Time and Materials (T&M) - 5% to 15% profit on fully burdened labor cost
Cost Plus (CP) - 5% to 15% profit on fully burdened cost
The Federal Acquisition Regulation (FAR) prohibits profit awards above certain levels for certain types of contracts where the government is bearing virtually all the risk. The PCO has the authority to negotiate the profit rate with the contractor but his profit memorandum to the file must specify the logic he utilized. PCO's must therefor justify the profit by discussing risk and certain other factors in the memorandum. To assist PCO's the government has provided the "Weighted Guidelines Method" of profit determination for use by government representatives in developing a position on profit. Ask for a copy of the government's weighted guideline analysis. It lends structure to the profit negotiation process. As you will see when you analyze it the government assesses risk and certain other factors such as management/cost control, contract type, working capital and cost efficiency factors in determining the profit to award on the contact. Your job is to influence the government with regard to risk and other factors and obtain the highest possible profit considering the nature of the prospective contract and the risk involved in performing it. Remember that the PCO's opinion of the risk in the contract is being regularly influenced during all steps of the negotiation process.
Certain cost plus incentive fee and cost plus award fee arrangements are available to the government and are usually specified in the RFP. Contractors are required to provide proposal input to these arrangements. A base fee is negotiated and then an incentive fee range or an award fee pool is also negotiated. The contract requires regular awards of additional increments of fee based on the performance achievements negotiated in advance with the contractor. A "Best Value" performance fee arrangement proposed by a contractor may be a key discriminator in winning a competitive procurement.
F. Contract Award -. Agreement on a final price for the contract is determined by the total negotiated cost plus the negotiated profit. The negotiation result is documented by the contractor in the form of a letter to the PCO specifying the date negotiations were concluded and the agreed upon price. A Certificate of Current Cost and Pricing may be required if the RFP contains the FAR clause for Certified Cost and Pricing Data. The clause has serious implications with regard to avoiding defective pricing and should be carefully researched before a company or an individual signs the document.
Upon receipt of negotiation confirmation from the contractor and the Certificate of Current Cost and Pricing, if required, the PCO and his staff prepare the contract document. The document is forwarded to the contractor for review, approval and signature. The PCO then signs the contract and returns a copy of the fully executed document to the contractor. You are now authorized to commence work. The government is obligated for the full amount of the contract and will pay invoices up to the incremental funding level. Many contracts are fully funded at award. Other contracts, particularly multi-year programs, are incrementally funded by year.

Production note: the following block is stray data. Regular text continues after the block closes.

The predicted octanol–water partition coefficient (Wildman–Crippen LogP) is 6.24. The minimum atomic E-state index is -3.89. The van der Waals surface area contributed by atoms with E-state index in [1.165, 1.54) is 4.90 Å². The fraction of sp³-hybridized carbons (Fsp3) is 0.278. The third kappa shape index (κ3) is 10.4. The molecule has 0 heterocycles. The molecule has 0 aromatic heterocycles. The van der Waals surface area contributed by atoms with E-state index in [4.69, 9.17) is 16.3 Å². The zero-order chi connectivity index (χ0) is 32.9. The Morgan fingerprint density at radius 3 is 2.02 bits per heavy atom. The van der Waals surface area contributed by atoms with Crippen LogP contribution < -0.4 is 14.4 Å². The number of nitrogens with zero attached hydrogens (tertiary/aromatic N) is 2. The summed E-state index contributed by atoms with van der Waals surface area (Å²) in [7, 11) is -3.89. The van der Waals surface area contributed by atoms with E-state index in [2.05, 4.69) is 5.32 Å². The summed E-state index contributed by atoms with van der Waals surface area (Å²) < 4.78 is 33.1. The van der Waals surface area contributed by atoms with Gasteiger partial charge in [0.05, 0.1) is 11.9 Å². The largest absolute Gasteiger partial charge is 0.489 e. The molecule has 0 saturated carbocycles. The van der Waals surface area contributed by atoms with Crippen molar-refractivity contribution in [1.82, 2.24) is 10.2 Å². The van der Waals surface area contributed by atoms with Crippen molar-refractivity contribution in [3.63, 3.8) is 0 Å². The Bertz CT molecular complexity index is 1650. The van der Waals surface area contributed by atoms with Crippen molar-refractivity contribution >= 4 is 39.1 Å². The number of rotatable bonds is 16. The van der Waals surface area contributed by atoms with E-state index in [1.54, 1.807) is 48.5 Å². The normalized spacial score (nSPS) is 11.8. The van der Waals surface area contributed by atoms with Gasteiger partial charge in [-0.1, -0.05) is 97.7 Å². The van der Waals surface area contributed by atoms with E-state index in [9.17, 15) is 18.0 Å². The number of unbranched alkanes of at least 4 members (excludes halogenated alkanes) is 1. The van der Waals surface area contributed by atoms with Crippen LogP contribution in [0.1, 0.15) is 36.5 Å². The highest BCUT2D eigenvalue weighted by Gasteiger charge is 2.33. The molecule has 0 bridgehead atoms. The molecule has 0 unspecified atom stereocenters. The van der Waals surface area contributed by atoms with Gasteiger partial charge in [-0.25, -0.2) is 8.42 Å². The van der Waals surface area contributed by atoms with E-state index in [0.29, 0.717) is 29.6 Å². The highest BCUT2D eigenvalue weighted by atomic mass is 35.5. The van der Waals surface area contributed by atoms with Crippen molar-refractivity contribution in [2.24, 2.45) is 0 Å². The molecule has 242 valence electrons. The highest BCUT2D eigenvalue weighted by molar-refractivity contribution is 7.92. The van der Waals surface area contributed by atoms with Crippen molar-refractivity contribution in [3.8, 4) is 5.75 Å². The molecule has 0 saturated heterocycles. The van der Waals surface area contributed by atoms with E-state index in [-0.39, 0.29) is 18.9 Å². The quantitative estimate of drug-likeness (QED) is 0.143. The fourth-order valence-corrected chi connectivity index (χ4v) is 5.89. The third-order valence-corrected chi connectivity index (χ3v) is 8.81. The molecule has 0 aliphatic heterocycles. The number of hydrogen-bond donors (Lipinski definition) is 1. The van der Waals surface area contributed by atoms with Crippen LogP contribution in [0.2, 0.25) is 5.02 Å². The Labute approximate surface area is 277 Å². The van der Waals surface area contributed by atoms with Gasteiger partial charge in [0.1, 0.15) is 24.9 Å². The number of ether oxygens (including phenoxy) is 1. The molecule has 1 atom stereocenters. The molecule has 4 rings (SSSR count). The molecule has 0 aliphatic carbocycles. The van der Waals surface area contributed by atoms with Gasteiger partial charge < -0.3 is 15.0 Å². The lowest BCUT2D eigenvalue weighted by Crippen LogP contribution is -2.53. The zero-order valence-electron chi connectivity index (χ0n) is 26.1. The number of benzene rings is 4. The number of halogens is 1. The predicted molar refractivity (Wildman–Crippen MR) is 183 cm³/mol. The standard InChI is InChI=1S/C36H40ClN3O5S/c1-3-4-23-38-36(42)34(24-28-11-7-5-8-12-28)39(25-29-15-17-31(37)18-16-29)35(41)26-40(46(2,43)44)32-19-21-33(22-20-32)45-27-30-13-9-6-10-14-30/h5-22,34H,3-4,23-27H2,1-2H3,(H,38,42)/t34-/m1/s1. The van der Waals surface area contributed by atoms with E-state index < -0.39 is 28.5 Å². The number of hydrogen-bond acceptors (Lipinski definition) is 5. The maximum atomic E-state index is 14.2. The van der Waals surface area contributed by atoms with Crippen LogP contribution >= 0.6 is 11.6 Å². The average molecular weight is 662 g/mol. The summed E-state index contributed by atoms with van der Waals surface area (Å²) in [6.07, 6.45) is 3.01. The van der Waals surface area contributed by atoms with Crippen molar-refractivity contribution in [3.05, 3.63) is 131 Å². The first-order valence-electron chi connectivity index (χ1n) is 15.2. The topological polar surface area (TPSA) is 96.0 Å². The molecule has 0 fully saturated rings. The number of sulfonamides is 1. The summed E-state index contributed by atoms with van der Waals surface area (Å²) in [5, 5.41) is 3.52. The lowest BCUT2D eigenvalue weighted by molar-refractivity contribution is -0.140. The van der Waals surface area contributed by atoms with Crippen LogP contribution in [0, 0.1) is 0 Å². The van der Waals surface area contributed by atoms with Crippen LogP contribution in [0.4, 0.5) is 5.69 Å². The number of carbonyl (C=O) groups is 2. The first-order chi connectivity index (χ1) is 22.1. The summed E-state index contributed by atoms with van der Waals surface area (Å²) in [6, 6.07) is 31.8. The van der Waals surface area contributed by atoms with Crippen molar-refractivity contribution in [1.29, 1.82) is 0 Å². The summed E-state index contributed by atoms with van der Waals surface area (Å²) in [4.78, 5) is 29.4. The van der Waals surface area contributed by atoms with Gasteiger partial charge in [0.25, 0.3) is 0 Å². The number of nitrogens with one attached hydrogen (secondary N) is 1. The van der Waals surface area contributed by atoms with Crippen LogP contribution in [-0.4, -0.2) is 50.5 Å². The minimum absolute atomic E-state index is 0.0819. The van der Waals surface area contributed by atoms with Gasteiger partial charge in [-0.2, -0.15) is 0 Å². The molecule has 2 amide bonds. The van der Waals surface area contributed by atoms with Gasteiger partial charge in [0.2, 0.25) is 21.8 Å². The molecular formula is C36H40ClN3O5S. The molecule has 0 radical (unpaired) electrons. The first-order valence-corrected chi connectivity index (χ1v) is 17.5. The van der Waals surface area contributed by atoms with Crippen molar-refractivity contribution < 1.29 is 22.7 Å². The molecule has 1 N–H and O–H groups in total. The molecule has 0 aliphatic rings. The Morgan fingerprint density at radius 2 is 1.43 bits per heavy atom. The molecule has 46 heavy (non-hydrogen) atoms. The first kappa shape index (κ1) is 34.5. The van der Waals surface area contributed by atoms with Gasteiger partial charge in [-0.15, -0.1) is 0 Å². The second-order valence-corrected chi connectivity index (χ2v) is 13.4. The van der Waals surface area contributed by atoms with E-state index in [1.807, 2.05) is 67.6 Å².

You are obligated for delivery of the supplies and services specified in the negotiated and signed contract in accordance with the delivery schedule and terms and conditions contained therein.
V. NEGOTIATIONS WITH A PRIME CONTRACTOR FOR A SUBCONTRACT
You signed a teaming agreement with a prime contractor during the RFP stage of a solicitation. You prepared your proposal and submitted it to the prime contractor who incorporated it into the submission to the government. Your submission contained flowdown versions of terms and conditions from the prime's federal contract as well as a technical description of the effort you intend to perform. Your cost proposal contained fully loaded rates for the labor categories and material as well as the travel you will perform on the subcontract. The government has awarded the prime contract to our team member. You are now undertaking negotiations with the prime to convert your teaming agreement to a subcontract. The subcontract will replace the teaming agreement between you and your prime.
Most prime contractors prefer to negotiate subcontracts with their team members before they negotiate the final prime contract with the government. Therefore, you will likely be approached by your prime with a certain element of urgency to finalize your subcontract and enable him to negotiate his deal. Keep in mind that your prime contractor is preparing his cost for negotiations with the government and may be seeking to obtain cost benefits at your level which will offset elements of his proposal which he may have bid ambitiously.
A. Audit - Prime contractors do not have a right to your direct and indirect rate information. Subcontractors propose fully loaded labor and material through profit and do not disclose their rates to primes. Your teaming agreement may specify the profit rate your team member and you have agreed to apply. Other than profit, your prime does not know the make-up of your direct labor, overhead, material handling and G&A rates. Your proposal disclosed labor hours at a fully loaded rate and burdened material and travel cost. If your prime wants to audit any other cost element of your proposal he must request an assist audit through his PCO. If an assist audit is requested it will be identical to paragraph IV.A., above, except that the PCO will get a copy of the audit report but the prime contractor will get only a general statement regarding the adequacy of our rates and systems. Thus, the PCO on the procurement is in possession of more information than the prime contractor in terms of the cost elements in your proposal. This may seem a disadvantage, but it is the only way the federal government and its contractors have been able to protect proprietary information in an environment where a contractor is teaming with a company today and competing against the same company tomorrow in a different program.